During my first unit, I think the students and I learned quite a bit!
In today’s post, I talk a little bit about what I learned!
I taught the same lessons three times each day, so I was able to make small improvements as the day progressed. One thing I learned, though, is that each of the classes is so different from the others that I now understand that much of my student teaching placement will be learning how to adapt my plans to the specific needs of the individual classes and learning how to adjust when things head off in directions I don’t expect.
I think the order of the lessons was appropriate and scaffolded student learning so that they could effectively deepen their understanding of the content as we progressed. The students were very engaged during the introduction of the phenomenon and were excited to ask questions, draw their initial models, and share their thoughts when we developed our original model of what was happening.
I think the thing I struggled with the most during the implementation of this unit was that I designed the lessons around small group and pair work, but the students had no experience with working together in those ways. They worked in pairs just about every class on labs, but when it came to working together on discussing what they read and answering questions about it, they would not speak to each other. Students were not only reluctant to work together, they behaved as though they thought it would be considered inappropriate if they did work together. I tried to offset this mindset by saying, “Please work with your partners on this so that you can both make sure that you understand each piece,” but this was not sufficient to change the behavior.
I think it would have been tough to shift this behavior in four lessons, but Dr. Van Borssum reminded me of the importance of explicitly teaching students how to work together. Although we have discussed at length the importance of modeling behavior and the gradual release of responsibility, I hadn’t translated this to group work. Because of this, there was minimal dialogue between students during any of the non-lab activities. Much of the discussion was led by me with the students raising their hands and offering up what was hopefully a correct response and then waiting for my approval. This was the type of environment I had planned to avoid. This was disappointing, and I think the students really could engage better and learn more in a more dialogic experience. I plan to explicitly model how to work in pairs and small groups when I begin my student teaching later in December so that we can benefit from those formats.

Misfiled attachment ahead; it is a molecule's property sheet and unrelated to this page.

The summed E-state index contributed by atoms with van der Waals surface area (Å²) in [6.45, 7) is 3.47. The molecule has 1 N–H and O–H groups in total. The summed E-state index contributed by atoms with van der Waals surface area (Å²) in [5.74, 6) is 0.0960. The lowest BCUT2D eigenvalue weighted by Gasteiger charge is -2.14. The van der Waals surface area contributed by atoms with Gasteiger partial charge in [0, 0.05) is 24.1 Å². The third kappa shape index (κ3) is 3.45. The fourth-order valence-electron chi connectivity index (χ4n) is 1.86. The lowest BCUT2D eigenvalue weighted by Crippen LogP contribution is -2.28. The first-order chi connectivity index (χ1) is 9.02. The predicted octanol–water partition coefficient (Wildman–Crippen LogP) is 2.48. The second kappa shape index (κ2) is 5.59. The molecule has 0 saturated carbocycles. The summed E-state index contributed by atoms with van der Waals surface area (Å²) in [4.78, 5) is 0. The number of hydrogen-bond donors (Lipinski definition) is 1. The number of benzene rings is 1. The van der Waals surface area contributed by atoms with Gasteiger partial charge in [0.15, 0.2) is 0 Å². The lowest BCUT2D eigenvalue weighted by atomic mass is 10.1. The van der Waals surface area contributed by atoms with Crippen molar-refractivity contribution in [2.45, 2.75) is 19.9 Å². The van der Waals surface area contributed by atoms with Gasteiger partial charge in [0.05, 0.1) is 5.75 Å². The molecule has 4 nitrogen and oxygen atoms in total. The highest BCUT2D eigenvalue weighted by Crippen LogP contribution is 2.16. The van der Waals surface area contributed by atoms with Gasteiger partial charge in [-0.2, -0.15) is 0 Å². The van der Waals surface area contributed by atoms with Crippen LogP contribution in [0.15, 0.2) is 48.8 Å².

An additional thing I would change is to take more time to introduce and wrap-up activities. I am still working on how much “teaching” to do when I introduce activities. When we did the phenomenon activity in my first lesson, I think the brief introduction I provided was appropriate because I wanted the students to be curious and to ask a lot of questions. However, when I have introduced other labs, I have pretty much said, “We’ve been learning about X so far, now we are going to explore how X is affected by Y” and let them go. My cooperating teacher gives much more information before we begin and points out the concepts that the students should be looking out for. I think I would like to land somewhere in between my current approach and her approach.
One important component of having a less comprehensive introduction, though, is that I will need to make sure that I have enough time for the wrap-up after activities. My plan was to have enough time after each activity to add to the activity table (see below) and identify what parts of those labs contribute to our overall understanding of the phenomenon.
We usually did not have enough time to do this before class ended, and although I discussed what was happening with each group separately while they were working, I think it would have enriched student learning if we could have processed that information afterwards together. To make up for this lack of important discussion, we reviewed the activity table as a class in about 10 minutes on the last day of the unit. We were therefore able to put the pieces all together, but the activity table would have been much more powerful if used correctly by adding to it immediately after each activity. I intend to make filling out the activity table a higher priority in future lessons.
Tomorrow I start my four weeks of student teaching and hope to incorporate some of these things I learned!